1031 W. Morse Blvd., Ste. 120
Winter Park, FL 32789-3774
Office: 407-644-7161

Tim Schulte
Zimmerman Kiser Sutcliffe, P.A.
315 East Robinson Street, Suite 600
Orlando, FL 32801
Office: 407-425-7010

Tara Tedrow
Lowndes, Drosdick, Doster, Kantor & Reed, P.A.
215 North Eola Drive
Orlando, FL 32801
Office: 407-418-6361

Interviews will be held on Mar. 5, 2021, at the law offices of GrayRobinson, P.A. in Orlando. Applicants will be notified by email as to their interview time and the address once the schedule is made after the application deadline. A complete interview schedule will be available on the Governor’s website at a later time. If there are any questions about the application process, please contact the Chair of the JNC, Jeff Aaron, at 407-244-5644.

Arbitration Case Law Update

February 2021
By: Donna Greenspan Solomon, Esq.


GE Energy Power Conversion Fr. SAS, Corp. v. Outokumpu Stainless USA, LLC, 140 S. Ct. 1637, 1642 (2020).  The United Nations Convention on the Recognition and Enforcement of Foreign Arbitral Awards does not conflict with domestic equitable estoppel doctrines that permit the enforcement of arbitration agreements by nonsignatories.

Lavigne v. Herbalife, Ltd., 967 F.3d 1110, 1113 (11th Cir. 2020).  In deciding whether equitable estoppel is appropriate, courts must remember the purpose of the doctrine, which is to prevent the plaintiff from having it both ways. The signatory cannot, on the one hand, seek to hold the non-signatory liable pursuant to duties imposed by the agreement, which contains an arbitration provision, but, on the other hand, deny arbitration’s applicability because the defendant is a non-signatory.

Gherardi v. Citigroup Glob. Mkts., Inc., 975 F.3d 1232 (11th Cir. 2020).  Because arbitrators’ decision was an interpretation of the parties’ contract, in accordance with 9 U.S.C.S. § 10(a)(4), rather than an expansion of the arbitrable issues, the district court erred in substituting its own legal judgment).

EGI-VSR, LLC v. Coderch, 963 F.3d 1112, 1115 (11th Cir. 2020).  The Federal Arbitration Act implements the Inter-American Convention on International Commercial Arbitration (Panama Convention), which provides that a federal court must confirm an arbitration award unless it finds one of the following grounds for refusal or deferral of recognition or enforcement of the award: (1) incapacity or invalidity of the agreement, (2) lack of notice, (3) that the decision concerns a non-arbitrable dispute, (4) violation of the arbitration agreement or relevant law in carrying out the arbitration, (5) that the decision is not yet binding on the parties or has been annulled or suspended, (6) that the subject of the dispute cannot be settled by arbitration under the law of the State of recognition, or (7) that the recognition or execution of the decision would be contrary to the public policy (ordre public) of the State of recognition.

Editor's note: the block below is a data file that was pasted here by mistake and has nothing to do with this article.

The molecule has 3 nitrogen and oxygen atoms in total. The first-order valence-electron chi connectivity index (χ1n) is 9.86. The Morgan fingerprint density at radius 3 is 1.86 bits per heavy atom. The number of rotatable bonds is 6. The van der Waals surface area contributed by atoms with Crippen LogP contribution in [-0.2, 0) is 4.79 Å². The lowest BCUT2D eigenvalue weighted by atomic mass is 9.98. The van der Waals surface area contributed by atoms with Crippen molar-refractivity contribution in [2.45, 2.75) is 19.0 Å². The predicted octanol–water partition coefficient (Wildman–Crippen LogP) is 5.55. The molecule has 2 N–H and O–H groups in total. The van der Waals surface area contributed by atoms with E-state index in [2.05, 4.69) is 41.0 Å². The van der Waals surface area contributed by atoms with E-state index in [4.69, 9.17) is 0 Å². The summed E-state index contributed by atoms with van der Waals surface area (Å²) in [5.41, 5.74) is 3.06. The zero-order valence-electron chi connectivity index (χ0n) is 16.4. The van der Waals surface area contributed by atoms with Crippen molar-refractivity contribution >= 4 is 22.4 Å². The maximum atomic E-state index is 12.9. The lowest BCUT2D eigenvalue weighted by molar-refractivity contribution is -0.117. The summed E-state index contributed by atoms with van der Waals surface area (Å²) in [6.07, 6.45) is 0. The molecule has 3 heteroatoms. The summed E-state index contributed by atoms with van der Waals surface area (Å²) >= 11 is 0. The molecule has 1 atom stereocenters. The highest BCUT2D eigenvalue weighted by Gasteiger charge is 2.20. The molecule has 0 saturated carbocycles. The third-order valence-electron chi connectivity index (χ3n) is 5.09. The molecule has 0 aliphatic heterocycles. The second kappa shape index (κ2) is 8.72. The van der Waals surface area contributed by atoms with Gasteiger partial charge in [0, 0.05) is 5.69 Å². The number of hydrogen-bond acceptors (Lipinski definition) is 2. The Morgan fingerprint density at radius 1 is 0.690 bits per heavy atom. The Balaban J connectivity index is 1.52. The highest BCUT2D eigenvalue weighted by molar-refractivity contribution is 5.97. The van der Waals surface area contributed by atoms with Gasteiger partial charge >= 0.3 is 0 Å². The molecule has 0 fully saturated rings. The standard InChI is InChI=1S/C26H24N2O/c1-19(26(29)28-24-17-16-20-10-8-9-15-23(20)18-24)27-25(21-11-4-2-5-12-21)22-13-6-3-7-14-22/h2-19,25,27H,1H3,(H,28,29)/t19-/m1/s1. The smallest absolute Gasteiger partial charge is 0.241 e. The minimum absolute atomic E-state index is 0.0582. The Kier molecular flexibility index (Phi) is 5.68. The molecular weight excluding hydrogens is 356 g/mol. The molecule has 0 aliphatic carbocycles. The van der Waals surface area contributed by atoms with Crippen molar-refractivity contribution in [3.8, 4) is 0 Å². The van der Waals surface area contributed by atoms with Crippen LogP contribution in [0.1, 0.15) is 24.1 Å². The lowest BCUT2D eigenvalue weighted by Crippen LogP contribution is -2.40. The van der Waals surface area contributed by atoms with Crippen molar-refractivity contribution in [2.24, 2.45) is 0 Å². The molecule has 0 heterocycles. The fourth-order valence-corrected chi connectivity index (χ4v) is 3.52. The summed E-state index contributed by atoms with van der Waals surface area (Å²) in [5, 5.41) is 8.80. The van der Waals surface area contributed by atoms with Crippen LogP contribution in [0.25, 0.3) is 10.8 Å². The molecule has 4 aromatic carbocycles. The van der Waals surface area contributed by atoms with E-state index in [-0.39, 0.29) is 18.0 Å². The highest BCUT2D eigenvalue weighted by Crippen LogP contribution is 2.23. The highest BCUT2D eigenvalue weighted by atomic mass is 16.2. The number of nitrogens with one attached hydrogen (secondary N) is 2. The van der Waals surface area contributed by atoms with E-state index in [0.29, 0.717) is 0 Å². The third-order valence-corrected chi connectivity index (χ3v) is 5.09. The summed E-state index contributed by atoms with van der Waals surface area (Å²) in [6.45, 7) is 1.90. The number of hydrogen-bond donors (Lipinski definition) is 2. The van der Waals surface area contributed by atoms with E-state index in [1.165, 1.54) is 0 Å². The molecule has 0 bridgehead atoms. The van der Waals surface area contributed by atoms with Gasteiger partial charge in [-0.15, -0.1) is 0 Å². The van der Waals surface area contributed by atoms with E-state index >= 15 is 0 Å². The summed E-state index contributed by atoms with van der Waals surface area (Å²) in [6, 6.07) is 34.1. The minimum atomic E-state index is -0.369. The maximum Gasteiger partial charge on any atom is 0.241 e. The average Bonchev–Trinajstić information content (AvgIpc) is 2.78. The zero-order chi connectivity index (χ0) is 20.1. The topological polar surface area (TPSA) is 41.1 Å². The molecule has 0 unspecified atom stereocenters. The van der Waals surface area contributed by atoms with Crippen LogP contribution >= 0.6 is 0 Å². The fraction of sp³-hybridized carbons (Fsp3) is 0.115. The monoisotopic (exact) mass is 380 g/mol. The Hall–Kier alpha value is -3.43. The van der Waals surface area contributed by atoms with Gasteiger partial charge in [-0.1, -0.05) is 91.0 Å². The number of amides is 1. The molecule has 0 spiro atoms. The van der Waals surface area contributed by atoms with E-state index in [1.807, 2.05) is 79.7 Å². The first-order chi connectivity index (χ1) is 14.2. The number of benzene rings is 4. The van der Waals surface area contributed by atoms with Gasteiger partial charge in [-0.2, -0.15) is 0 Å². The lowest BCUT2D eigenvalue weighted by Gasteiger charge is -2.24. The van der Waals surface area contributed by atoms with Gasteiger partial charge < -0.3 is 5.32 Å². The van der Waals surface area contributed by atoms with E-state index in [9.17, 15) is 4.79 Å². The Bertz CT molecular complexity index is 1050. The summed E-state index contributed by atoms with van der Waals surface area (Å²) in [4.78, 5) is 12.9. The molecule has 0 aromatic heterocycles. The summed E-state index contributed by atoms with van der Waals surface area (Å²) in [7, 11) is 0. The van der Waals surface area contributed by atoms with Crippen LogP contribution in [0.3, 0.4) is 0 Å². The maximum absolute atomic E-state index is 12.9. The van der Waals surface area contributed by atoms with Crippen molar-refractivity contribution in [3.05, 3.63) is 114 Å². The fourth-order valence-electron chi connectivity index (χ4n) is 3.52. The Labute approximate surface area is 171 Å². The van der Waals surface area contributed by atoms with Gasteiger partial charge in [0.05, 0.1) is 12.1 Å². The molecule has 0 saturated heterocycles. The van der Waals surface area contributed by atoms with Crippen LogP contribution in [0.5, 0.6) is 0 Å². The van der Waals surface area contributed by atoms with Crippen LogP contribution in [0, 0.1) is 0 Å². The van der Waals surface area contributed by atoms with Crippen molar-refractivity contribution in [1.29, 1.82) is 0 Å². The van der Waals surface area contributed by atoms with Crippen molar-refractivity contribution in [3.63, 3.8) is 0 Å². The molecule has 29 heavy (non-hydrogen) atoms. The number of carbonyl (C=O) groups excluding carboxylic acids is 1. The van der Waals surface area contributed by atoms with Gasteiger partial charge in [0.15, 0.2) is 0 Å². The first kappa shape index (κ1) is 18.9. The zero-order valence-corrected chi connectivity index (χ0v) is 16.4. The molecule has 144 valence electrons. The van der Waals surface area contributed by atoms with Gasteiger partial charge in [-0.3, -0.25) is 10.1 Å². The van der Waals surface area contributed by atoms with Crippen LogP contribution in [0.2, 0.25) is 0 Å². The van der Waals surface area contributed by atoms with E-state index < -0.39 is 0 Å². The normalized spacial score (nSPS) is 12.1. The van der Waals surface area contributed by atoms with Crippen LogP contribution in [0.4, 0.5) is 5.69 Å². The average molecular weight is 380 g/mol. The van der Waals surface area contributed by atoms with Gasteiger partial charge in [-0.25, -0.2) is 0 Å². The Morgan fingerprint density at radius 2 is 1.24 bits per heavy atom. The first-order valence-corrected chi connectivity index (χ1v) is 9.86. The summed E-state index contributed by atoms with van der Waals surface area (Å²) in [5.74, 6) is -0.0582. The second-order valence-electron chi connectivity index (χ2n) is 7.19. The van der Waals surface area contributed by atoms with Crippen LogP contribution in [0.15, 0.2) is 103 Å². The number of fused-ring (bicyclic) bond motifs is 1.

Ga.-Pacific Consumer Ops., LLC v. United Steel, Paper & Forestry, Rubber, Mfg., Energy, Allied Indus. & Serv. Workers Union, Loc. 9-0952, No. 20-10646 (11th Cir. Nov. 20, 2020)A federal court’s review of an arbitration award is extremely narrow.  Because the parties have contracted to have disputes settled by an arbitrator rather than a judge, they have agreed to accept the arbitrator’s view of the facts and the meaning of the contract.  The limited review of arbitral decisions “maintains arbitration’s essential virtue of resolving disputes straightaway.”  If the arbitrator arguably constructed the contract at all, the arbitrator’s construction holds, “however good, bad, or ugly.”